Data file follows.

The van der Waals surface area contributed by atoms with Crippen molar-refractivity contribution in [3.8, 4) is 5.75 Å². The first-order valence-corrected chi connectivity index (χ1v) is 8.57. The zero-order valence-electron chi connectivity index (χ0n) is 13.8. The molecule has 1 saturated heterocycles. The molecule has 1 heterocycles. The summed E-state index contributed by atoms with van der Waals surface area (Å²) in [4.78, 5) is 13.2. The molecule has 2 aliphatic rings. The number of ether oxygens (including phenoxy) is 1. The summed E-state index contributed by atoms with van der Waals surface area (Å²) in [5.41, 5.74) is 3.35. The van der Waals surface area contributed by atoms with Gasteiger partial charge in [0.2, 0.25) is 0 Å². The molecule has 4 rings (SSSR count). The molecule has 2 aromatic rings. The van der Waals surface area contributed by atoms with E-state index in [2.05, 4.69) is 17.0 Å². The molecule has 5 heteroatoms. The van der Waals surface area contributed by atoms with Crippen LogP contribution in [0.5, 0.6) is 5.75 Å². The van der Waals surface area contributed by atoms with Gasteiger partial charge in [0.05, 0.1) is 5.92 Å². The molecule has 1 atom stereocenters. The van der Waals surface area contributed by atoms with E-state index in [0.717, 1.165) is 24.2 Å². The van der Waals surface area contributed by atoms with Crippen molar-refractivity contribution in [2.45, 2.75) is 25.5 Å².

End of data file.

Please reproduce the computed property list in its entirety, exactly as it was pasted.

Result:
The van der Waals surface area contributed by atoms with Crippen molar-refractivity contribution in [3.8, 4) is 5.75 Å². The first-order valence-corrected chi connectivity index (χ1v) is 8.57. The zero-order valence-electron chi connectivity index (χ0n) is 13.8. The molecule has 1 saturated heterocycles. The molecule has 1 heterocycles. The summed E-state index contributed by atoms with van der Waals surface area (Å²) in [4.78, 5) is 13.2. The molecule has 2 aliphatic rings. The number of ether oxygens (including phenoxy) is 1. The summed E-state index contributed by atoms with van der Waals surface area (Å²) in [5.41, 5.74) is 3.35. The van der Waals surface area contributed by atoms with Gasteiger partial charge in [0.2, 0.25) is 0 Å². The molecule has 4 rings (SSSR count). The molecule has 2 aromatic rings. The van der Waals surface area contributed by atoms with E-state index in [2.05, 4.69) is 17.0 Å². The molecule has 5 heteroatoms. The van der Waals surface area contributed by atoms with Crippen LogP contribution in [0.5, 0.6) is 5.75 Å². The van der Waals surface area contributed by atoms with Gasteiger partial charge in [0.05, 0.1) is 5.92 Å². The molecule has 1 atom stereocenters. The van der Waals surface area contributed by atoms with E-state index in [0.717, 1.165) is 24.2 Å². The van der Waals surface area contributed by atoms with Crippen molar-refractivity contribution in [2.45, 2.75) is 25.5 Å².